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“Only buy something that you’d be perfectly happy to hold if the market shut down for 10 years.”

— Warren Buffett

The Warren Buffett investment philosophy calls for a long-term investment horizon, where a decade-long holding period, or even longer, would fit right into the strategy. How would such a strategy have worked out for an investment into CVS Health Corporation (NYSE: CVS)? Today, we examine the outcome of a decade-long investment into the stock back in 2010.

Start date: 12/09/2010


End date: 12/08/2020
Start price/share: $33.59
End price/share: $73.86
Starting shares: 297.71
Ending shares: 366.93
Dividends reinvested/share: $14.25
Total return: 171.02%
Average annual return: 10.48%
Starting investment: $10,000.00
Ending investment: $27,106.52

The above analysis shows the decade-long investment result worked out quite well, with an annualized rate of return of 10.48%. This would have turned a $10K investment made 10 years ago into $27,106.52 today (as of 12/08/2020). On a total return basis, that’s a result of 171.02% (something to think about: how might CVS shares perform over the next 10 years?). [These numbers were computed with the Dividend Channel DRIP Returns Calculator.]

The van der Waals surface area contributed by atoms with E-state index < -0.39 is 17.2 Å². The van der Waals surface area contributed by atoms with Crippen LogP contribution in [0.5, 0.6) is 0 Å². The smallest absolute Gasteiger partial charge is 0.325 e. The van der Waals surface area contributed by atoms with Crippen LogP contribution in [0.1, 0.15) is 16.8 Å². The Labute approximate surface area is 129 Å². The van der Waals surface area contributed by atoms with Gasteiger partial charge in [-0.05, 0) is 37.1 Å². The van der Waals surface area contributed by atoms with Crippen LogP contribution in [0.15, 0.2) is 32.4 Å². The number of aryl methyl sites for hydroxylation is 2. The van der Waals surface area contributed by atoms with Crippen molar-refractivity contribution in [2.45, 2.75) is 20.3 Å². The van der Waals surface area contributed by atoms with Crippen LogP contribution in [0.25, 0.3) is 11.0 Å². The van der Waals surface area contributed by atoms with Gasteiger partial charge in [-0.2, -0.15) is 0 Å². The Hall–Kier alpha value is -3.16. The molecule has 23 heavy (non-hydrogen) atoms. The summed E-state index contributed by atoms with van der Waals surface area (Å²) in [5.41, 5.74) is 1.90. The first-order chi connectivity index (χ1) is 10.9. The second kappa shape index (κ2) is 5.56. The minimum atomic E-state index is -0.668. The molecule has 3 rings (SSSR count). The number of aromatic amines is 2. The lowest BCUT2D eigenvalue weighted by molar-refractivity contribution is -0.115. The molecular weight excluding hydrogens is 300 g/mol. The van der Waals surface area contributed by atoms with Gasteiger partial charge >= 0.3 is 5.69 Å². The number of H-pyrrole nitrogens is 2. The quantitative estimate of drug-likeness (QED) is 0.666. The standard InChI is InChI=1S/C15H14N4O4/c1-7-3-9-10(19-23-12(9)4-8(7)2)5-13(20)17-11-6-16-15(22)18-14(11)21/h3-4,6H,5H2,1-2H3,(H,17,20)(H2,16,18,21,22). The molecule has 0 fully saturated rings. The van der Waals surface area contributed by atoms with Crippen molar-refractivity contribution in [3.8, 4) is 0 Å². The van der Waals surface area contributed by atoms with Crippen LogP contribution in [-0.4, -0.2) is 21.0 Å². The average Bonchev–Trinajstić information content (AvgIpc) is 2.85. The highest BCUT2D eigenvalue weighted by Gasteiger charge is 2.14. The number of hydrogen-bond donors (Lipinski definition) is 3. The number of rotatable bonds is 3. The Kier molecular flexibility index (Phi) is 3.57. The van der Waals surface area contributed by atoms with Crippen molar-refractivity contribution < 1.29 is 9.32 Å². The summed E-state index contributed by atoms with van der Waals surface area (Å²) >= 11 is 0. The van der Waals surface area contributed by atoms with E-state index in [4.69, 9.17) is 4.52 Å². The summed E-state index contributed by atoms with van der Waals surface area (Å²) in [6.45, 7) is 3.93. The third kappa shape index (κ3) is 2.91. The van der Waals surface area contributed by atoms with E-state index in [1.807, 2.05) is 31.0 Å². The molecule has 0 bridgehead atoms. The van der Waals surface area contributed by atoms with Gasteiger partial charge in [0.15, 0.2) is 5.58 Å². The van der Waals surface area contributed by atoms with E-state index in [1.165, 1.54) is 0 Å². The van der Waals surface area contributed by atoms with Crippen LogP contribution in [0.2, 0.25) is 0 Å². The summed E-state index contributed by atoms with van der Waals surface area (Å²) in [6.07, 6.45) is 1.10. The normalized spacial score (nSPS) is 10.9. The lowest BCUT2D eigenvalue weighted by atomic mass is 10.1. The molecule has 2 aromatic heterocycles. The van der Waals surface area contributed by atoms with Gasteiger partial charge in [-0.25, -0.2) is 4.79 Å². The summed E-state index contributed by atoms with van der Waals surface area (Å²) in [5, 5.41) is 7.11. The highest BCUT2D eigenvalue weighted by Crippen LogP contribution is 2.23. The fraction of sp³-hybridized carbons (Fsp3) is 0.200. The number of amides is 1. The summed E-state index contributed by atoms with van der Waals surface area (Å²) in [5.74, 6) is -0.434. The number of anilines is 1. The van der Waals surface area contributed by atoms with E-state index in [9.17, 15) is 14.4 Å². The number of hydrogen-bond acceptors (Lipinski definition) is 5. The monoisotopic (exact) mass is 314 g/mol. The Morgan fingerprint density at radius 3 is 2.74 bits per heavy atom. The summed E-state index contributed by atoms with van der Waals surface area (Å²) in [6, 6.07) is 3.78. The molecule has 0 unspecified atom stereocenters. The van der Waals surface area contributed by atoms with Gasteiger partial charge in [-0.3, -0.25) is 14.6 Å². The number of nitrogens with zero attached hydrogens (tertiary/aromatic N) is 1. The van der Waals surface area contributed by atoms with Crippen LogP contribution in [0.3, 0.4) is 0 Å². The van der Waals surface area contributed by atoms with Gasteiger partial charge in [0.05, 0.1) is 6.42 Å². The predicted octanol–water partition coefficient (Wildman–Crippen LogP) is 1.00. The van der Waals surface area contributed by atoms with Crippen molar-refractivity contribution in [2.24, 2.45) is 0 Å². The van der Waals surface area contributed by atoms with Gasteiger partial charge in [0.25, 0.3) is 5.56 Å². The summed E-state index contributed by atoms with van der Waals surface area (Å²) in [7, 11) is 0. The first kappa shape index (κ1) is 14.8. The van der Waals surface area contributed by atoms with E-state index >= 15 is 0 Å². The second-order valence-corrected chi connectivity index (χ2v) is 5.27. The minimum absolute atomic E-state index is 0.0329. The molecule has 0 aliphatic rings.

Notice that CVS Health Corporation paid investors a total of $14.25/share in dividends over the 10 holding period, marking a second component of the total return beyond share price change alone. Much like watering a tree, reinvesting dividends can help an investment to grow over time — for the above calculations we assume dividend reinvestment (and for this exercise the closing price on ex-date is used for the reinvestment of a given dividend).

Based upon the most recent annualized dividend rate of 2/share, we calculate that CVS has a current yield of approximately 2.71%. Another interesting datapoint we can examine is ‘yield on cost’ — in other words, we can express the current annualized dividend of 2 against the original $33.59/share purchase price. This works out to a yield on cost of 8.07%.

Here’s one more great investment quote before you go:
“Investing is the intersection of economics and psychology.” — Seth Klarman